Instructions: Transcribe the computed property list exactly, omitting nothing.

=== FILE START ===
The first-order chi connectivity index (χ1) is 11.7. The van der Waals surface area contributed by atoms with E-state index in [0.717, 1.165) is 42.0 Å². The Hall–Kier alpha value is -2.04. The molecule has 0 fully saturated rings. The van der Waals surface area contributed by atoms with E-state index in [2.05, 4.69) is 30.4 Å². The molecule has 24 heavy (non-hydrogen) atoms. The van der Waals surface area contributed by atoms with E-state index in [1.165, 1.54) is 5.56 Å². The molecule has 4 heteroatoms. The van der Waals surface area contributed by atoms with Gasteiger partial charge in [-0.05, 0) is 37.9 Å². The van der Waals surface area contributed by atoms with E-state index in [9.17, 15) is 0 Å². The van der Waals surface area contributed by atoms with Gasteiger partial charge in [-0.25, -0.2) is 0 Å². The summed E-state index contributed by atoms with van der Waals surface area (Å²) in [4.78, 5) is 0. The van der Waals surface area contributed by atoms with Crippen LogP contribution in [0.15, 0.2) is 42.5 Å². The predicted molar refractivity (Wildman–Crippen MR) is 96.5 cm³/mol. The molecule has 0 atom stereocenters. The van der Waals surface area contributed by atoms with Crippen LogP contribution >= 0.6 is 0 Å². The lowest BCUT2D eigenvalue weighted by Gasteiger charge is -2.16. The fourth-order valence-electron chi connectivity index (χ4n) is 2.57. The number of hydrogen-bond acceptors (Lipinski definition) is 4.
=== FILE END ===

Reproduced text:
The first-order chi connectivity index (χ1) is 11.7. The van der Waals surface area contributed by atoms with E-state index in [0.717, 1.165) is 42.0 Å². The Hall–Kier alpha value is -2.04. The molecule has 0 fully saturated rings. The van der Waals surface area contributed by atoms with E-state index in [2.05, 4.69) is 30.4 Å². The molecule has 24 heavy (non-hydrogen) atoms. The van der Waals surface area contributed by atoms with E-state index in [1.165, 1.54) is 5.56 Å². The molecule has 4 heteroatoms. The van der Waals surface area contributed by atoms with Gasteiger partial charge in [-0.05, 0) is 37.9 Å². The van der Waals surface area contributed by atoms with E-state index in [9.17, 15) is 0 Å². The van der Waals surface area contributed by atoms with Gasteiger partial charge in [-0.25, -0.2) is 0 Å². The summed E-state index contributed by atoms with van der Waals surface area (Å²) in [4.78, 5) is 0. The van der Waals surface area contributed by atoms with Crippen LogP contribution in [0.15, 0.2) is 42.5 Å². The predicted molar refractivity (Wildman–Crippen MR) is 96.5 cm³/mol. The molecule has 0 atom stereocenters. The van der Waals surface area contributed by atoms with Crippen LogP contribution >= 0.6 is 0 Å². The lowest BCUT2D eigenvalue weighted by Gasteiger charge is -2.16. The fourth-order valence-electron chi connectivity index (χ4n) is 2.57. The number of hydrogen-bond acceptors (Lipinski definition) is 4.